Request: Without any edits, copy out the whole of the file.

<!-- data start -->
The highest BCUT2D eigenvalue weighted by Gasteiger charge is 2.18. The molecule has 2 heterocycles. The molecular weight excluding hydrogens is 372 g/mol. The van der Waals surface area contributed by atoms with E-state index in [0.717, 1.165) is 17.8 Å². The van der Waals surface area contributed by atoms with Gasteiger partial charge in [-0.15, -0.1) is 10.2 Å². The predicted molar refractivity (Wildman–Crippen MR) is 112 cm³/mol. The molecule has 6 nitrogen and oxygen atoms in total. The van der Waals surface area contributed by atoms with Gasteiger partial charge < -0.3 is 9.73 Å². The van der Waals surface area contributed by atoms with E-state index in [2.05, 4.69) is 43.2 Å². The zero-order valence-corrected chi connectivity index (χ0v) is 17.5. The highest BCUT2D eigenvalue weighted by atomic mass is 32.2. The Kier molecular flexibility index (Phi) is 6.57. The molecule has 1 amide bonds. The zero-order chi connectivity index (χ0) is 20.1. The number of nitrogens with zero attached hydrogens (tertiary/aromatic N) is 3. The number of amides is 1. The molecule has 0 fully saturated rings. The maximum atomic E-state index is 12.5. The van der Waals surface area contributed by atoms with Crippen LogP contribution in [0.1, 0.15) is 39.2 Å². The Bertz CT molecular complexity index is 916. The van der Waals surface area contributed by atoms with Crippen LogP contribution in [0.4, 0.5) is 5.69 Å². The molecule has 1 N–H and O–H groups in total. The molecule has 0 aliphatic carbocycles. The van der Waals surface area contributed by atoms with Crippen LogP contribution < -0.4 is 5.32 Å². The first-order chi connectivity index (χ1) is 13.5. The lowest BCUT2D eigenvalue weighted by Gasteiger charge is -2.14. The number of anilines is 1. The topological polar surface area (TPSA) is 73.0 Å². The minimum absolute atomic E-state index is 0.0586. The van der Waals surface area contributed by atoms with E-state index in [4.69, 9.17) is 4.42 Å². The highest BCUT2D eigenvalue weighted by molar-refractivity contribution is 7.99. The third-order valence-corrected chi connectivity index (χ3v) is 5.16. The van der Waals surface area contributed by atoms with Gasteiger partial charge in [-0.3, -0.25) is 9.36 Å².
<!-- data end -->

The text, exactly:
The highest BCUT2D eigenvalue weighted by Gasteiger charge is 2.18. The molecule has 2 heterocycles. The molecular weight excluding hydrogens is 372 g/mol. The van der Waals surface area contributed by atoms with E-state index in [0.717, 1.165) is 17.8 Å². The van der Waals surface area contributed by atoms with Gasteiger partial charge in [-0.15, -0.1) is 10.2 Å². The predicted molar refractivity (Wildman–Crippen MR) is 112 cm³/mol. The molecule has 6 nitrogen and oxygen atoms in total. The van der Waals surface area contributed by atoms with Gasteiger partial charge < -0.3 is 9.73 Å². The van der Waals surface area contributed by atoms with E-state index in [2.05, 4.69) is 43.2 Å². The zero-order valence-corrected chi connectivity index (χ0v) is 17.5. The highest BCUT2D eigenvalue weighted by atomic mass is 32.2. The Kier molecular flexibility index (Phi) is 6.57. The molecule has 1 amide bonds. The zero-order chi connectivity index (χ0) is 20.1. The number of nitrogens with zero attached hydrogens (tertiary/aromatic N) is 3. The number of amides is 1. The molecule has 0 fully saturated rings. The maximum atomic E-state index is 12.5. The van der Waals surface area contributed by atoms with Crippen LogP contribution in [0.1, 0.15) is 39.2 Å². The Bertz CT molecular complexity index is 916. The van der Waals surface area contributed by atoms with Crippen LogP contribution in [0.4, 0.5) is 5.69 Å². The molecule has 1 N–H and O–H groups in total. The molecule has 0 aliphatic carbocycles. The van der Waals surface area contributed by atoms with Crippen LogP contribution < -0.4 is 5.32 Å². The first-order chi connectivity index (χ1) is 13.5. The lowest BCUT2D eigenvalue weighted by Gasteiger charge is -2.14. The number of anilines is 1. The topological polar surface area (TPSA) is 73.0 Å². The minimum absolute atomic E-state index is 0.0586. The van der Waals surface area contributed by atoms with E-state index in [4.69, 9.17) is 4.42 Å². The highest BCUT2D eigenvalue weighted by molar-refractivity contribution is 7.99. The third-order valence-corrected chi connectivity index (χ3v) is 5.16. The van der Waals surface area contributed by atoms with Gasteiger partial charge in [-0.3, -0.25) is 9.36 Å².